Paxillus Involutus

Дата канвертавання25.04.2016
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Paxillus Involutus

Paxillus involutus, commonly known as the brown roll-rim, common roll-rim, or poison pax, is a basidiomycete fungus widely distributed across the Northern Hemisphere. It has been unintentionally introduced to Australia, New Zealand, and South America, where it has likely been transported in soil with European trees. Various shades of brown in colour, the fruit body grows up to 6 cm (2.4 in) high and has a funnel-shaped cap up to 12 cm (5 in) wide with a distinctive inrolled rim and decurrent gills that may be pore-like close to the stipe. Although it has gills, it is more closely related to the pored boletes than to typical gilled mushrooms. It was first described by Pierre Bulliard in 1785, and was given its current binomial name by Elias Magnus Fries in 1838. Genetic testing suggests that Paxillus involutus may be a species complex rather than a single species.

A common mushroom of deciduous and coniferous woods and grassy areas in late summer and autumn, Paxillus involutus forms ectomycorrhizal relationships with a broad range of tree species. These benefit from the symbiosis as the fungus reduces their intake of heavy metals and increases resistance to pathogens such as Fusarium oxysporum. Previously considered edible and eaten widely in Eastern and Central Europe, it has since been found to be dangerously poisonous, responsible for the death of German mycologist Julius Schäffer in 1944. It had been recognised as causing gastric upsets when eaten raw, but was more recently found to cause potentially fatal autoimmune hemolysis, even in those who had consumed the mushroom for years without any other ill effects. An antigen in the mushroom triggers the immune system to attack red blood cells. Serious and potentially fatal complications include acute renal failure, shock, acute respiratory failure, and disseminated intravascular coagulation.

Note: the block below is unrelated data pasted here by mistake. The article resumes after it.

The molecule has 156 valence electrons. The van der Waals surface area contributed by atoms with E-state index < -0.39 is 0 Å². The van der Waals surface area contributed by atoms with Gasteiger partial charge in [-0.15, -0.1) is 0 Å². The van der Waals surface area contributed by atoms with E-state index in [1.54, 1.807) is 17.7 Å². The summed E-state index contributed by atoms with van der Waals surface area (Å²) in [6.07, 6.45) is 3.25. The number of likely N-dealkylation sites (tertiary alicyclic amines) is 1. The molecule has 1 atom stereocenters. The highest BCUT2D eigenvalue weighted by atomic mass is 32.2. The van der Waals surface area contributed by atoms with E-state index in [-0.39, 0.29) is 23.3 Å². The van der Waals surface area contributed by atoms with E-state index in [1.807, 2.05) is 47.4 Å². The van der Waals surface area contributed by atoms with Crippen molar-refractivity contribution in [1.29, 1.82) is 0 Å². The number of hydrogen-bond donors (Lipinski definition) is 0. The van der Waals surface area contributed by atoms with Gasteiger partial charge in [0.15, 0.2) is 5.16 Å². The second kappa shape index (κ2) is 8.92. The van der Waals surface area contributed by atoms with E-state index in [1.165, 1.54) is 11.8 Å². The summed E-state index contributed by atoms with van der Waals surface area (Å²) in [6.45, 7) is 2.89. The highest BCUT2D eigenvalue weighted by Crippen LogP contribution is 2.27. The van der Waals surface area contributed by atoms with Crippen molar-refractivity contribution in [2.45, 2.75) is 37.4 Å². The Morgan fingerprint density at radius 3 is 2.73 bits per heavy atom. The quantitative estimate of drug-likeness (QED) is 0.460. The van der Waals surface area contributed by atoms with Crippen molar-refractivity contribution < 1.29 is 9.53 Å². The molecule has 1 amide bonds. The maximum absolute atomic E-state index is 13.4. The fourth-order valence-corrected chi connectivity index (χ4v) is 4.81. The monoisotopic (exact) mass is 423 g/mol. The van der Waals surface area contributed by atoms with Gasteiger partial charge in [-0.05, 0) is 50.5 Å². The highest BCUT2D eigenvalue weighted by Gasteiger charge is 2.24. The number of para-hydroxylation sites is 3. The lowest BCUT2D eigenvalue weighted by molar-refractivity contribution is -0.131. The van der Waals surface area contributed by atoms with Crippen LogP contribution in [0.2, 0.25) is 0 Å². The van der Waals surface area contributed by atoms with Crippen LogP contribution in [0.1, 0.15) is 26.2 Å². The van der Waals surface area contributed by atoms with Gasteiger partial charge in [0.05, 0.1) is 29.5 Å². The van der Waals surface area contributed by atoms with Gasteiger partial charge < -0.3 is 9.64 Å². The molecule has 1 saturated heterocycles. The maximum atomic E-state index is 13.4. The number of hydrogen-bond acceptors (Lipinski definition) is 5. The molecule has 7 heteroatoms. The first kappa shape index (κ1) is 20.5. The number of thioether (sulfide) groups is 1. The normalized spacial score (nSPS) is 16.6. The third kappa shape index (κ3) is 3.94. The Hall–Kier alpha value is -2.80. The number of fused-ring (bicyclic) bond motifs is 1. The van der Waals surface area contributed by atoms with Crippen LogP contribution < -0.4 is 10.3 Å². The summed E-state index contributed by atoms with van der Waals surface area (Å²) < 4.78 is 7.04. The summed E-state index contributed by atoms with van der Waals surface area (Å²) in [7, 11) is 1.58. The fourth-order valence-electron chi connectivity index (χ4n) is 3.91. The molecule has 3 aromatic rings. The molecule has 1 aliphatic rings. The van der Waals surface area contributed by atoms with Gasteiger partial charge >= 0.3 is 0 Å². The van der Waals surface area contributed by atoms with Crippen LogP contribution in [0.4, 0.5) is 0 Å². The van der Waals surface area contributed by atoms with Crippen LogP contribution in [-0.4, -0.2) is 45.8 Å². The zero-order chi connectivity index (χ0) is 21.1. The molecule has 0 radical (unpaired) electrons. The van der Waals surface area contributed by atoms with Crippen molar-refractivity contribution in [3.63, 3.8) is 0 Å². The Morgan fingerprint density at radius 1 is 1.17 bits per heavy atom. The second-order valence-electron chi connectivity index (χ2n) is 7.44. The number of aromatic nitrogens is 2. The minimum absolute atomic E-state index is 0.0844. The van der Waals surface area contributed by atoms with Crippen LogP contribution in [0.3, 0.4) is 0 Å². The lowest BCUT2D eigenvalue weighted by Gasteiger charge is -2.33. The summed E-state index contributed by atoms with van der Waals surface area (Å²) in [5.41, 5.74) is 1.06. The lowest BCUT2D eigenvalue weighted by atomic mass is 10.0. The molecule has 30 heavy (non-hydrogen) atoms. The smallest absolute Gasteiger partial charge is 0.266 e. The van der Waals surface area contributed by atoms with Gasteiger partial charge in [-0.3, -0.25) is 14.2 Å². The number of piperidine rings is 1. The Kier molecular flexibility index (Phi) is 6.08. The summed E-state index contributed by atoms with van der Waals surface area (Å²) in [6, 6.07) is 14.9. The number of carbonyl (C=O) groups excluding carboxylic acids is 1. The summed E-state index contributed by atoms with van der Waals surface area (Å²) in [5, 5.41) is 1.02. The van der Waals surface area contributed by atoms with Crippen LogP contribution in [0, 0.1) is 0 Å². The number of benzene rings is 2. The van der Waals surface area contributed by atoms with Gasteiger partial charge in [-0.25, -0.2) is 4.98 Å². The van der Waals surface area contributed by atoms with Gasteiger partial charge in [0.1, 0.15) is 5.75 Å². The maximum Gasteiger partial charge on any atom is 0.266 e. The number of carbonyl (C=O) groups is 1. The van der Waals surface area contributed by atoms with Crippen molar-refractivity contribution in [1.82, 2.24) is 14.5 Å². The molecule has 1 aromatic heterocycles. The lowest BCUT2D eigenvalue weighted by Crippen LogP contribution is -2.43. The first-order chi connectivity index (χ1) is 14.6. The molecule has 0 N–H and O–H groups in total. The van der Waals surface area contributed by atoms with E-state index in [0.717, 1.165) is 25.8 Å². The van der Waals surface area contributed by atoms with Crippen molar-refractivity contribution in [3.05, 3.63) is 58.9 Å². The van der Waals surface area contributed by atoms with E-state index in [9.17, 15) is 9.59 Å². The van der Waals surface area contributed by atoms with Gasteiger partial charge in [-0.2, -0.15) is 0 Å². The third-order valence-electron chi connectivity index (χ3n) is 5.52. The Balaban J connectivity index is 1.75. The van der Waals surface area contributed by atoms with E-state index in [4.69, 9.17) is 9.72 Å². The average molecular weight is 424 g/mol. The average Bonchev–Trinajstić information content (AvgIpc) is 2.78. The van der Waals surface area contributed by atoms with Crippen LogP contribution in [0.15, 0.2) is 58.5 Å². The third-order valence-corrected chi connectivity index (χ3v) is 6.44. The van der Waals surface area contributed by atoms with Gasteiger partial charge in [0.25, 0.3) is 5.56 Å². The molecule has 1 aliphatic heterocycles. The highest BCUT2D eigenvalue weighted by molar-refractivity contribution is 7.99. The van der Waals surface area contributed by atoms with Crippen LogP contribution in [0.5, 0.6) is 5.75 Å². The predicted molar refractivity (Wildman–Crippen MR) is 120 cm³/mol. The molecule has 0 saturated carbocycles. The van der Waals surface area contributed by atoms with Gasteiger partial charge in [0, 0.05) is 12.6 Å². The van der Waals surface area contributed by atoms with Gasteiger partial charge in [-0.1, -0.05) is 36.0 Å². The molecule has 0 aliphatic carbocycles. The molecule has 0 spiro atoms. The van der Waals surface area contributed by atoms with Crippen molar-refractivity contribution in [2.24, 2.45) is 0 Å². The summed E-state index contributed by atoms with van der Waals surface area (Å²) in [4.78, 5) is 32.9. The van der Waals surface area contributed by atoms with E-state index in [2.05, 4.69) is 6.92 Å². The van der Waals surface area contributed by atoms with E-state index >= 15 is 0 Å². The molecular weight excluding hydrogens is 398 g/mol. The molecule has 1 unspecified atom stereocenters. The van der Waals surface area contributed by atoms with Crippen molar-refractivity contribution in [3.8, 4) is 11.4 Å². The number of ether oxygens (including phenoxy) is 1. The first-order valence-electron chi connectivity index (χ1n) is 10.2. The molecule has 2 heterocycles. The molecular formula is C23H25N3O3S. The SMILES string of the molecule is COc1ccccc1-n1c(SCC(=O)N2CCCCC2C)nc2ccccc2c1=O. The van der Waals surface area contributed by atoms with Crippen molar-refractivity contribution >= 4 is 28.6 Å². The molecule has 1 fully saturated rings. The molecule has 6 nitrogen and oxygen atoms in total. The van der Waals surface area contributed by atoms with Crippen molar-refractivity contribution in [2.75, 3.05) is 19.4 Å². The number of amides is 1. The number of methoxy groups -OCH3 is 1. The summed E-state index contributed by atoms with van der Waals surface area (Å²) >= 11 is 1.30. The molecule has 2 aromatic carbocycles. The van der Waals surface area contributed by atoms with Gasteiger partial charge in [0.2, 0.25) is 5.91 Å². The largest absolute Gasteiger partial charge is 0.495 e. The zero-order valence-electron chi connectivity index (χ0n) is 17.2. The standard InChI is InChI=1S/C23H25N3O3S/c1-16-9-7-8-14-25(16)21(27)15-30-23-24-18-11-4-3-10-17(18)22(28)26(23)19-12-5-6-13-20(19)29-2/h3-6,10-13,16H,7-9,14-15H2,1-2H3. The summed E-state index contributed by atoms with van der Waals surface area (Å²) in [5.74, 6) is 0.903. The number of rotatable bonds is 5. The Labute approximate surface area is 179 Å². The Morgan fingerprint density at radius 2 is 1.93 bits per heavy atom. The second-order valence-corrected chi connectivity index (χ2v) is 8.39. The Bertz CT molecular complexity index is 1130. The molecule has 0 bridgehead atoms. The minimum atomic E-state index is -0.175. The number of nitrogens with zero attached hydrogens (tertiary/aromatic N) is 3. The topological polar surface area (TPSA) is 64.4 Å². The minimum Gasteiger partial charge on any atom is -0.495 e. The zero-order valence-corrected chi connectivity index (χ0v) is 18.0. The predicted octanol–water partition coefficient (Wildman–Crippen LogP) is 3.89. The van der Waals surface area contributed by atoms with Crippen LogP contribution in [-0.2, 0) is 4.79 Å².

Resembling a brown wooden top, the epigeous (aboveground) fruit body may be up to 6 cm (2.4 in) high. The cap, initially convex then more funnel-shaped (infundibuliform) with a depressed centre and rolled rim (hence the common name), may be reddish-, yellowish- or olive-brown in colour and typically 4–12 cm (1.6–5 in) wide; the cap diameter does not get larger than 15 cm (5.9 in). The cap surface is initially downy and later smooth, becoming sticky when wet. The cap and cap margin initially serve to protect the gills of young fruit bodies: this is termed pilangiocarpic development. The narrow brownish yellow gills are decurrent and forked, and can be peeled easily from the flesh (as is the case with the pores of boletes). Gills further down toward the stipe become more irregular and anastomose, and can even resemble the pores of bolete-type fungi. The fungus darkens when bruised and older specimens may have darkish patches. The juicy yellowish flesh has a mild to faintly sour or sharp odor and taste, and has been described as well-flavored upon cooking. Of similar colour to the cap, the short stipe can be crooked and tapers toward the base.

Spores are ellipsoidal.

The spore print is brown, and the dimensions of the ellipsoid (oval-shaped) spores are 7.5–9 by 5–6 μm. The hymenium has cystidia both on the gill edge and face (cheilo- and pleurocystidia respectively), which are slender and filament-like, typically measuring 40–65 by 8–10.5 μm.

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